The article was syndicated in its entirety in publications across the country and around the world. And it was covered on the least 500 radio stations in America. It was read over four consecutive nights in its entirety on ABC, and later, on the BBC. Within a year, the article was translated into practically every language around the world from Spanish to Hebrew to Bengali. It was even in braille. You can hardly imagine an article today getting this much attention or having this much of an impact.

Robin Lindley: I remember reading Hiroshima in book form decades ago, when I was in high school. I still recall the graphic depictions of the dead and the injured, the pain and suffering. The article must have had an especially strong effect on people who read it for the first time and didn’t know of the human toll of the atom bomb. 

Lesley M.M. Blume: Yes. And it was extraordinary that Hersey was able to get people to read it when there was little incentive to do so, because, again, it humanized the Japanese. And while there may have been morbid curiosity about what it was like under the mushroom cloud but, at the same time, it was hugely disturbing material. The fact that Hersey was able to get people to stop and to bring the country almost to a halt for a few days after the article came out was just an enormous and astonishing accomplishment.  

One of the things that made the story unputdownable was Hersey’s writing: he made it read like a novel, complete with cliffhangers in between each of the testimonies of the six protagonists.  It draws you in; you’re totally engrossed.  “Hiroshima” basically became mandatory reading for the reading public across the country and around the world. 

Robin Lindley: And wasn’t Hersey’s innovative approach to the article perhaps a precursor of the New Journalism by telling the story of this historical atrocity through the eyes of several witnesses, rather than writing a straight journalistic account? 

Lesley M.M. Blume: The style and approach of “Hiroshima” was literally inspired, in part, by another, earlier novel, The Bridge of San Luis Rey [by Thornton Wilder], which Hersey had read while he was sick in China before going to Japan. At that point, Hersey knew generally that he wanted to tell the story of the bombings from individual vantage points, but he borrowed an idea from Wilder’s novel, which detailed the lives of a handful of people at the moment of shared disaster.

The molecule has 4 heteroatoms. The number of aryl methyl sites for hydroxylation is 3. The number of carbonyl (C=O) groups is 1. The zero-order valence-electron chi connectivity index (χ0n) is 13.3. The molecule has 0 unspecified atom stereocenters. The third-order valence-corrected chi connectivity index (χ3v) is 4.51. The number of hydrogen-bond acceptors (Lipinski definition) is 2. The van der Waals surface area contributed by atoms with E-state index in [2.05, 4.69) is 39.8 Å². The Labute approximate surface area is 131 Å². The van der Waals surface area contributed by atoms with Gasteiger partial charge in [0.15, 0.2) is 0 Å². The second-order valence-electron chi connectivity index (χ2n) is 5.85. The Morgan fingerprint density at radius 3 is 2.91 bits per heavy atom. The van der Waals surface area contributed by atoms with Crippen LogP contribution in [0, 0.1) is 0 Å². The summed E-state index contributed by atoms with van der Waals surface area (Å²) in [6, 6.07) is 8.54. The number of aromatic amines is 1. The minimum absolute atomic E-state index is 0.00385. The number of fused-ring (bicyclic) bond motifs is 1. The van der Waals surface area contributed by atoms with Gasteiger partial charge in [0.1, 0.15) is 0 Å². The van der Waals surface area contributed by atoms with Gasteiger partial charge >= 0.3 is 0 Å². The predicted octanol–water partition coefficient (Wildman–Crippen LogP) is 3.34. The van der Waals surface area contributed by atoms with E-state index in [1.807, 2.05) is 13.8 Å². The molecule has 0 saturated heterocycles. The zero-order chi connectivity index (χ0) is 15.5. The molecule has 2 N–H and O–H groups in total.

In Bridge, those individuals all died on a bridge when it broke; in Hersey’s story, it would be a handful of people – everyday people – whose lives intersected in real life, and who all experienced and survived the Hiroshima bombing together. Each of Hersey’s protagonists are documented as they are going about morning routines on August 6, 1945, when the flash comes and their city and lives are destroyed.  It differed widely from any other journalistic accounts that followed in the days after the bombing, which again, largely cited clinical casualty statistics and described landscape devastation. But those accounts and that approach to the story of Hiroshima hadn’t really penetrated the global consciousness, and just didn't hit on a visceral level the way Hersey’s account did. 

In terms of “Hiroshima” being a forerunner to the immersive approach taken by “New Journalists” – well, it’s sometimes cited as such, but Hersey really disliked the approach of people like Tom Wolfe and Norman Mailer and other later journalists who made themselves the center of their stories.  Hersey thought it was an awful and dangerous journalistic trend.  And if you look at “Hiroshima,” you’ll see that Hersey totally absented himself from that reporting: no opinions, no rage; the voice of the story is very nothing-but-the-facts, and intentionally so.  

Plus, Hersey did not personally promote “Hiroshima” and had a lifelong aversion to self-promotion.  He felt that his work should speak for itself.  He never put himself on center stage.  Although he did leave a lot of documentation behind for historians like me to tell his story much later.

Robin Lindley: I appreciate those comments on Hersey’s approach to writing. Your book also demonstrates that you have a gift for storytelling and lively writing as well as research. Who are some of your influences as a writer?

Lesley M.M. Blume: Well, thank you for the compliment. First of all, I have to say that I have a vicious editor who kept me on the straight and narrow, or the book probably would have been twice as long as it is. 

On specific influences, at the risk of sounding like a cliché, I've been greatly influenced by both of the men who I've documented in my two main nonfiction books, Hemingway and Hersey. Both stripped down their writing to what was essential to the story. Hemingway’s tip-of -the-iceberg storytelling approach is still so damned relevant, so important. Hemingway is more stylized, but Hersey’s approach was honed with the New Yorker editors to a dispassionate recounting of fact. That has also been hugely instructive.